The chinaman

Leggie in the mirror

Ellis Achong invented it; we've got the lowdown on it

ESPNcricinfo staff

Text size: A | A



That "bloody Chinaman": Ellis Achong © Empics
Enlarge

What is it?
A mirror image of a right-armer's legbreak, a chinaman is a ball from a left-armer that is bowled over the wrist and turns the opposite way to orthodox left-arm spin. In other words, it spins in to the right-hand batsman and away from the left-hander - from left to right on a TV screen.

What is the term's origin?
Charlie "Buck" Llewellyn, a South African allrounder who played circa the end of the 19th century, laid claim to inventing the delivery. But the term is more traditionally believed to have originated with the former West Indian spinner Ellis "Puss" Achong. In the 1933 Old Trafford Test, Achong, a left-arm orthodox spinner and the first Test cricketer of Chinese ancestry, bowled an unexpected wrist-spin delivery that turned from off to leg, and had the English batsman Walter Robins stumped. Legend has it that Robins, as he walked back to the pavilion, remarked, "Fancy being done by a bloody Chinaman."

Who are the famous practitioners of the art?
Chuck Fleetwood-Smith, Garry Sobers, and more recently, Paul Adams, Michael Bevan, Brad Hogg, and Dave Mohammed are among the better known ones.

What variations does a chinaman bowler have?
A googly, just like a legspinner. Only in this case the googly leaves the right-hander and comes into a left-hander.

Why are Chinaman bowlers so rare?
It is difficult to control left-arm wrist spin (as also traditional legspin). And by and large the ball coming in to a right-hander is considered less dangerous than the one leaving him.

© ESPN Sports Media Ltd.

FeedbackTop
Email Feedback Print
Share
E-mail
Feedback
Print
ESPNcricinfo staffClose

'Ponting was an instinctive, aggressive player'

Modern Masters: Rahul Dravid and Sanjay Manjrekar discuss Ricky Ponting's technique

    MacLeod spells hope for Scotland

Allrounder Calum MacLeod's return from a faulty action is key to Scotland's World Cup hopes. By Tim Wigmore

The Australian who dares to attack spin

From lead spinner and No. 8, Steven Smith has become a central figure in the batting line-up. By Brydon Coverdale

    'Gibbs used to toss the ball like a basketball'

My XI: Erapalli Prasanna on the West Indian offspinner who had a killer instinct

Cricket's humanity resists specialisation

Jon Hotten: While major sports across the world are driving their competitors towards homogenous physical ideals, cricket seems to celebrate diversity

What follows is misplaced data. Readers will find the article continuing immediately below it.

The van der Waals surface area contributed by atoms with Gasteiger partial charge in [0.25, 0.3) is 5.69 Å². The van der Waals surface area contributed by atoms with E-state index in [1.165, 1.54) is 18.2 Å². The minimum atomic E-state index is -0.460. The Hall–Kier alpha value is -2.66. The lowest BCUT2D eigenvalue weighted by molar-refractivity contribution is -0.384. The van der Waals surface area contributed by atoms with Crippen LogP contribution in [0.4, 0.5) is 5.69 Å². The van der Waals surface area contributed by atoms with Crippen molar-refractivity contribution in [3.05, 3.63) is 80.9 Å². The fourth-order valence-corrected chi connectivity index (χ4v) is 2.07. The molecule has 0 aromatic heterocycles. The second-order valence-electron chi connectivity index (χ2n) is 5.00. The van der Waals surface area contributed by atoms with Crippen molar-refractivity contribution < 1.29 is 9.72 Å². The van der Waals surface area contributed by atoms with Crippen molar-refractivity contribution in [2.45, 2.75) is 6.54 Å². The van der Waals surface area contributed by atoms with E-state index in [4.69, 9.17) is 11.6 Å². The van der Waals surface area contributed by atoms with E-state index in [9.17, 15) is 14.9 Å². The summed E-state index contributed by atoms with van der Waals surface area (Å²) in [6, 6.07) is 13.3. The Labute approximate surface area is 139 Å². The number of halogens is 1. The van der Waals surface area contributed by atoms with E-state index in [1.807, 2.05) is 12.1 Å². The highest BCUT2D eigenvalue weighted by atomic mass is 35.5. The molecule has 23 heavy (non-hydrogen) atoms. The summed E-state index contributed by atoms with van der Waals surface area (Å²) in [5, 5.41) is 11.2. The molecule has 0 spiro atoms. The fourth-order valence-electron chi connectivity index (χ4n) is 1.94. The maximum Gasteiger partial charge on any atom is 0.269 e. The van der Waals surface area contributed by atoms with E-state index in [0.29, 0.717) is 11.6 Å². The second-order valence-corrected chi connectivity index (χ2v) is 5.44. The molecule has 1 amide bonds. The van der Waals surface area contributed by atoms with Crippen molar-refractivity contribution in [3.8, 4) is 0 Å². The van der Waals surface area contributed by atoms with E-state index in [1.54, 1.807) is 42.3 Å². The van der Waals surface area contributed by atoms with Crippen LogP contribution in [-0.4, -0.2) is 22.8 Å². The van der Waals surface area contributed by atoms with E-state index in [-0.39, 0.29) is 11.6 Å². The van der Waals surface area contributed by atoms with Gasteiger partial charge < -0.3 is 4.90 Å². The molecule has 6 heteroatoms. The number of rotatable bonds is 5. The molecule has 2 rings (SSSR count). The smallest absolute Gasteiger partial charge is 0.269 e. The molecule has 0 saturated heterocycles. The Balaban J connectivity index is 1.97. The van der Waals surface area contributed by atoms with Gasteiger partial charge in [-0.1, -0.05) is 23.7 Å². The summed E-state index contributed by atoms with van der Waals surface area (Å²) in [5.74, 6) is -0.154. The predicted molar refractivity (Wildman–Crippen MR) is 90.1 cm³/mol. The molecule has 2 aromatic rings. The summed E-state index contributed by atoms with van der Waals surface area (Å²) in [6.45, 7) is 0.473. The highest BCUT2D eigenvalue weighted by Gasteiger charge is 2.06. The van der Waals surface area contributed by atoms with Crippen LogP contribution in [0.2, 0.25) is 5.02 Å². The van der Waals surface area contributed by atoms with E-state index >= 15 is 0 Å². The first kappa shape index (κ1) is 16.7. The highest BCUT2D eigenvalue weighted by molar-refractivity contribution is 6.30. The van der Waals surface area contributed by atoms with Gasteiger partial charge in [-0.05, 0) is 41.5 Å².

News | Features Last 7 days

Manic one-day chases, and daddy partnerships

Also, most brothers in a Test XI, and the fastest to 20 ODI centuries

Has international cricket begun to break up?

The gap between the haves and the have-nots is growing wider, and the disenchantment is forcing a devaluation of Test cricket among weaker teams

Well worth the wait

Zulfiqar Babar missed five seasons between his first two first-class matches, and was 34 when he finally made his Test debut, but he is quickly making up for all the lost time with his artful left-arm spin

Younis Khan and the art of scoring hundreds

Out of 70 batsmen who've scored 15 or more Test hundreds only five are from Pakistan, but Younis Khan's appetite for hundreds matches that of some of the top contemporary batsmen

Australia outdone in every way

Surviving into the final session of the last day cannot disguise the fact that Australia's continued inability to play spin contributed to an all-round thrashing

News | Features Last 7 days

    Has international cricket begun to break up? (83)

    The gap between the haves and the have-nots is growing wider, and the disenchantment is forcing a devaluation of Test cricket among weaker teams

    Australia outdone in every way (51)

    Surviving into the final session of the last day cannot disguise the fact that Australia's continued inability to play spin contributed to an all-round thrashing

    Lyon low after high of 2013 (46)

    The offspinner was Australia's highest wicket-taker in 2013, but his form has dipped sharply this year

    Well worth the wait (36)

    Zulfiqar Babar missed five seasons between his first two first-class matches, and was 34 when he finally made his Test debut, but he is quickly making up for all the lost time with his artful left-arm spin

    No Ajmal, no problem for Pakistan (33)

    When a team loses its best bowler, it is expected that the team's performance will suffer. As usual, Pakistan defied the expectations